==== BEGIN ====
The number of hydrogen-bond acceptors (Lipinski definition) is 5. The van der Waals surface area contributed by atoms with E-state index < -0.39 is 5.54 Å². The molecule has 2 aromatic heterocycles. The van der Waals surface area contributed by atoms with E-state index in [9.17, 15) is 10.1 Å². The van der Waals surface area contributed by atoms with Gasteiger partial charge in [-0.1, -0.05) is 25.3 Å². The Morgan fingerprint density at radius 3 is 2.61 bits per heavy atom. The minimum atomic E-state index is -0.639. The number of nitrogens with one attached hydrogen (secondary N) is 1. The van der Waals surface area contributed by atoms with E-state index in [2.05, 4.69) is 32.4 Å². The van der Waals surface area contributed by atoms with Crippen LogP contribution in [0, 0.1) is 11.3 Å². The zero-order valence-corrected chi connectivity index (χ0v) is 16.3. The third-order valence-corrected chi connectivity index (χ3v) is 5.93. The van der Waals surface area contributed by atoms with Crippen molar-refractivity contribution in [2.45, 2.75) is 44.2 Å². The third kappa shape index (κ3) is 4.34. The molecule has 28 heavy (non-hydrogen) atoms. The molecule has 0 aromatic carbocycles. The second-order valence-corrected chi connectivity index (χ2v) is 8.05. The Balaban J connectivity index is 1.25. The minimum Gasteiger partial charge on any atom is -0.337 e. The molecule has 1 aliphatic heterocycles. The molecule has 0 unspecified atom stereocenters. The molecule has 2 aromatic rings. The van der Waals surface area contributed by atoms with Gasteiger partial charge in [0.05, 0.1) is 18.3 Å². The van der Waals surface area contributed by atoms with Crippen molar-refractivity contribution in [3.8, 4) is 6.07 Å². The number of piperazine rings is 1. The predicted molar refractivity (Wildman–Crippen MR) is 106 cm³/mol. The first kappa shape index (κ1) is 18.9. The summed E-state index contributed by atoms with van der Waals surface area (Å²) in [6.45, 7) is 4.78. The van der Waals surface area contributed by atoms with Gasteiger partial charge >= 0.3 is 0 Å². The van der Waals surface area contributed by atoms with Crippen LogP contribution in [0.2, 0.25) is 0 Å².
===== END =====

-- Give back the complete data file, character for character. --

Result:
The number of hydrogen-bond acceptors (Lipinski definition) is 5. The van der Waals surface area contributed by atoms with E-state index < -0.39 is 5.54 Å². The molecule has 2 aromatic heterocycles. The van der Waals surface area contributed by atoms with E-state index in [9.17, 15) is 10.1 Å². The van der Waals surface area contributed by atoms with Gasteiger partial charge in [-0.1, -0.05) is 25.3 Å². The Morgan fingerprint density at radius 3 is 2.61 bits per heavy atom. The minimum atomic E-state index is -0.639. The number of nitrogens with one attached hydrogen (secondary N) is 1. The van der Waals surface area contributed by atoms with E-state index in [2.05, 4.69) is 32.4 Å². The van der Waals surface area contributed by atoms with Crippen LogP contribution in [0, 0.1) is 11.3 Å². The zero-order valence-corrected chi connectivity index (χ0v) is 16.3. The third-order valence-corrected chi connectivity index (χ3v) is 5.93. The van der Waals surface area contributed by atoms with Crippen molar-refractivity contribution in [2.45, 2.75) is 44.2 Å². The third kappa shape index (κ3) is 4.34. The molecule has 28 heavy (non-hydrogen) atoms. The molecule has 0 aromatic carbocycles. The second-order valence-corrected chi connectivity index (χ2v) is 8.05. The Balaban J connectivity index is 1.25. The minimum Gasteiger partial charge on any atom is -0.337 e. The molecule has 1 aliphatic heterocycles. The molecule has 0 unspecified atom stereocenters. The molecule has 2 aromatic rings. The van der Waals surface area contributed by atoms with Gasteiger partial charge in [0.05, 0.1) is 18.3 Å². The van der Waals surface area contributed by atoms with Crippen molar-refractivity contribution in [3.8, 4) is 6.07 Å². The number of piperazine rings is 1. The predicted molar refractivity (Wildman–Crippen MR) is 106 cm³/mol. The first kappa shape index (κ1) is 18.9. The summed E-state index contributed by atoms with van der Waals surface area (Å²) in [6.45, 7) is 4.78. The van der Waals surface area contributed by atoms with Gasteiger partial charge >= 0.3 is 0 Å². The van der Waals surface area contributed by atoms with Crippen LogP contribution in [0.2, 0.25) is 0 Å².